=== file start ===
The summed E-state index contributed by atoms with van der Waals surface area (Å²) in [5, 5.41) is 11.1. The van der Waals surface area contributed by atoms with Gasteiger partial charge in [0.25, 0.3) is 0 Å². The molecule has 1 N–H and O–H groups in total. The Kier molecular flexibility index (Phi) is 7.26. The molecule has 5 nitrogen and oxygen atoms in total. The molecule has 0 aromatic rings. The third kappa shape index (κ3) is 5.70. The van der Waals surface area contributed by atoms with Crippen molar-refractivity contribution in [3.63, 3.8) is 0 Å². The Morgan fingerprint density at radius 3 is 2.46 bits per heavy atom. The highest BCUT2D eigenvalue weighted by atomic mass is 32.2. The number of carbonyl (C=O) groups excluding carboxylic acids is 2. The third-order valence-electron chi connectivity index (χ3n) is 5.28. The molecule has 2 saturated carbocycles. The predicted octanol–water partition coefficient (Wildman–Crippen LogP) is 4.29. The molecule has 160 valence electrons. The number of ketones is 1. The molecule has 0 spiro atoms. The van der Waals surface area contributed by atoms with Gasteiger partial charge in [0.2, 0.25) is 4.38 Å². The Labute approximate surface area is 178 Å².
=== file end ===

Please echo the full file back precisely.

The summed E-state index contributed by atoms with van der Waals surface area (Å²) in [5, 5.41) is 11.1. The van der Waals surface area contributed by atoms with Gasteiger partial charge in [0.25, 0.3) is 0 Å². The molecule has 1 N–H and O–H groups in total. The Kier molecular flexibility index (Phi) is 7.26. The molecule has 5 nitrogen and oxygen atoms in total. The molecule has 0 aromatic rings. The third kappa shape index (κ3) is 5.70. The van der Waals surface area contributed by atoms with Crippen molar-refractivity contribution in [3.63, 3.8) is 0 Å². The Morgan fingerprint density at radius 3 is 2.46 bits per heavy atom. The highest BCUT2D eigenvalue weighted by atomic mass is 32.2. The number of carbonyl (C=O) groups excluding carboxylic acids is 2. The third-order valence-electron chi connectivity index (χ3n) is 5.28. The molecule has 2 saturated carbocycles. The predicted octanol–water partition coefficient (Wildman–Crippen LogP) is 4.29. The molecule has 160 valence electrons. The number of ketones is 1. The molecule has 0 spiro atoms. The van der Waals surface area contributed by atoms with Gasteiger partial charge in [0.2, 0.25) is 4.38 Å². The Labute approximate surface area is 178 Å².